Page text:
Most politicians, in my experience, are clever people. Or maybe cunning would be a better word. They know how to flatter people, how to defuse criticism, how to talk in generalities when an interviewer backs them into a corner.
But they have one characteristic that they sometimes give into: arrogance. It’s a kind of craziness, arrogance, and the source of that craziness is understandable if not forgivable. As that great political thinker Idi Amin is reputed to have said: “All power is delightful; absolute power is absolutely delightful!”
Maybe it was that craziness which got into Alan Shatter a few days ago, when he told those resisting government cuts to “Get a life”. The implication being that these people were doing something extremely silly, were wasting their God-given time on this planet, and should emerge from the darkness of their own stupidity and lead real lives. Like, presumably, joining Mr Shatter’s party and piling the debts of private investors onto vulnerable Irish people. “Get a life” – it’s an eloquent phrase, saying as much about the person who uses it as about those to whom it is offered.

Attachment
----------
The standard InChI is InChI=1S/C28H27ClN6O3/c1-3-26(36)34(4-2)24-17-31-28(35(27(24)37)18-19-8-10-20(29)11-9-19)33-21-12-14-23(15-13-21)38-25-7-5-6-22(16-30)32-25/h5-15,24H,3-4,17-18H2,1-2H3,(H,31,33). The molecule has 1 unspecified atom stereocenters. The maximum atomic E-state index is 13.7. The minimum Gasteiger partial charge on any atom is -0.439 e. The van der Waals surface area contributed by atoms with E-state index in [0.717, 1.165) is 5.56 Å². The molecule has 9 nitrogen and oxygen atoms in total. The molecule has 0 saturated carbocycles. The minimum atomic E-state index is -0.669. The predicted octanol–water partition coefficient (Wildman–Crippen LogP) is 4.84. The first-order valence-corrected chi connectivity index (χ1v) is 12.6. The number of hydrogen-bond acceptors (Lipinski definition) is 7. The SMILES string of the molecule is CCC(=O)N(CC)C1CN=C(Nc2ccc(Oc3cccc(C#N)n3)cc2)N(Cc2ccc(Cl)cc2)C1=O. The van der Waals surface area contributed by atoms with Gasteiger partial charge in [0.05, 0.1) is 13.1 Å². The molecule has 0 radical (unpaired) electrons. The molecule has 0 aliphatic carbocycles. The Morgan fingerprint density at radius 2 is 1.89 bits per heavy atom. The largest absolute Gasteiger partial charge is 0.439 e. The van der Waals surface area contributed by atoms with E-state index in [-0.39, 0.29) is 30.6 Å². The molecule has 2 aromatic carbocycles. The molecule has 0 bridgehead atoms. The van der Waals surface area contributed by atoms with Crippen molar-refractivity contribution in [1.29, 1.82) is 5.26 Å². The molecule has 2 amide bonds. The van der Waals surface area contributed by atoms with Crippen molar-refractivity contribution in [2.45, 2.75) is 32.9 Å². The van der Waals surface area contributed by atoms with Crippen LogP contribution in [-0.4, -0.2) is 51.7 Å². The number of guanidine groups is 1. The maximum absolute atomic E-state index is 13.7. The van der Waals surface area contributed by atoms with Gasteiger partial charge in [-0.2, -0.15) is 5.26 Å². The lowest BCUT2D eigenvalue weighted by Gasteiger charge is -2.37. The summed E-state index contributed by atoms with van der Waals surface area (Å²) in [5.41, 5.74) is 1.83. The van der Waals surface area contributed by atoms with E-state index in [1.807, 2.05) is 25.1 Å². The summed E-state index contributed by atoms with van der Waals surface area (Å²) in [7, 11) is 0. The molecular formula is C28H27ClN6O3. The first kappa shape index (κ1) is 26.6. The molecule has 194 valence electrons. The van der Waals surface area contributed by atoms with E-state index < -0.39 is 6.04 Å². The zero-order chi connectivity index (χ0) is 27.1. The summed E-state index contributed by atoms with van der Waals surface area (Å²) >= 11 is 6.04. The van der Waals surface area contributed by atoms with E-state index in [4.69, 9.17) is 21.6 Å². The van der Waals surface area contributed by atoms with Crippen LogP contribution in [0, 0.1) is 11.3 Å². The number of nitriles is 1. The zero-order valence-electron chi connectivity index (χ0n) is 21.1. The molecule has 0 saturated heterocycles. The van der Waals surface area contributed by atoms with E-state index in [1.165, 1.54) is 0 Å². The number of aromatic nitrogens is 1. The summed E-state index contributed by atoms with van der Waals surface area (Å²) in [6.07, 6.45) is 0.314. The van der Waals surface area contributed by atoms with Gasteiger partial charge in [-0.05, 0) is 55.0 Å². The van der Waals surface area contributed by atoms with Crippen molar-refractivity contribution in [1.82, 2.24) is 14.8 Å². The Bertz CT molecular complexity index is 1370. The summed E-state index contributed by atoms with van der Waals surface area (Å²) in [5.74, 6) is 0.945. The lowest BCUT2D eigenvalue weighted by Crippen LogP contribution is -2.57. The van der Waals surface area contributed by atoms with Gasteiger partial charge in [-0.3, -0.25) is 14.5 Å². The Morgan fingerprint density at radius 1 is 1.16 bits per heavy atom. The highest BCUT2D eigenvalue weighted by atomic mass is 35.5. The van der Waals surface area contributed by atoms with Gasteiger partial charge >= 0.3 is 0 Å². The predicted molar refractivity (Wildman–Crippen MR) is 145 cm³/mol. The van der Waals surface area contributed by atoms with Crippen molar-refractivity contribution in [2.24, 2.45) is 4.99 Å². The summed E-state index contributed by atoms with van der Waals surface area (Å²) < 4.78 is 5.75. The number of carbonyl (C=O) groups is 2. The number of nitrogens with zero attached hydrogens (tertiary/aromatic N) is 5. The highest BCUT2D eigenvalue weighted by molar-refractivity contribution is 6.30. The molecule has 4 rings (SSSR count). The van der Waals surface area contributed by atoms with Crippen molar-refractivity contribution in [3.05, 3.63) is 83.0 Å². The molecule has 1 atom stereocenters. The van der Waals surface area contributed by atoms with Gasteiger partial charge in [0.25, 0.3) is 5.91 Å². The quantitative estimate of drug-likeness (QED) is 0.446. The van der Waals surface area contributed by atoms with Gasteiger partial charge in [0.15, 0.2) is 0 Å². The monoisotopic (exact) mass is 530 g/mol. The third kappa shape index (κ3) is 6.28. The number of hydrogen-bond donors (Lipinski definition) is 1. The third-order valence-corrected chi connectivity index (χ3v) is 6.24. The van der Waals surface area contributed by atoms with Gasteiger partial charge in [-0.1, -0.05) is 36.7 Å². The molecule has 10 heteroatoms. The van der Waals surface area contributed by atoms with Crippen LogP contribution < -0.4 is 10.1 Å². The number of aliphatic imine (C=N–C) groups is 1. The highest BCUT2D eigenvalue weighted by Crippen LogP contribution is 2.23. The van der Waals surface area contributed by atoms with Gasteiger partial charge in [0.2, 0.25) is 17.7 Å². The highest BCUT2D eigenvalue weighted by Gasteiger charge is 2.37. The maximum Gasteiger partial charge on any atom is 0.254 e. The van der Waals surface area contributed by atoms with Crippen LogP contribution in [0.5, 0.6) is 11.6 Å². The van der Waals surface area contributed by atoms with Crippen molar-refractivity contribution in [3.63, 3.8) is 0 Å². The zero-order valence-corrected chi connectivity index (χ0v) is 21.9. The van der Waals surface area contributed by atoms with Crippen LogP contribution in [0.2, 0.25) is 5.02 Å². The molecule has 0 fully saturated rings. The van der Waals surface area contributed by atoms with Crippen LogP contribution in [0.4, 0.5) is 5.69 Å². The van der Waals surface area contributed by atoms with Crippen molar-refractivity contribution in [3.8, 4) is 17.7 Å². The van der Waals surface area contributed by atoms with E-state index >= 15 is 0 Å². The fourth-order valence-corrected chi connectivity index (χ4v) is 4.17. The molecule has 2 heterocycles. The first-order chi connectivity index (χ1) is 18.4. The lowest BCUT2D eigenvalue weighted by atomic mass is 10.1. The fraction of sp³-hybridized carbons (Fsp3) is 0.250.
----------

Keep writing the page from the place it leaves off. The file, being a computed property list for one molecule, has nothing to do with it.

And it must have been the same crazy arrogance that motivated Eamon Gilmore when he told protestors at the Labour Party annual conference in Galway to “Have a nice day”. Nice one, Eamon. The protestors carried placards of Labour Party founder James Connelly with the comment “Shame on you, Labour working-class traitors”. They came from Dublin, Dun Laoghaire, Donegal, Wexford, Leitrim and Limerick. They were protesting about septic tank and water charges, about education cuts, about the EU fiscal treaty. They chanted “Labour Party, we know you: you’re a fucking Blueshirt too!” The gardaí responded by using pepper-spray on them. And Eamon Gilmore responded by telling them they should “have a nice day”.
Get a life, have a nice day. Truly, whom the gods would destroy, first they make mad.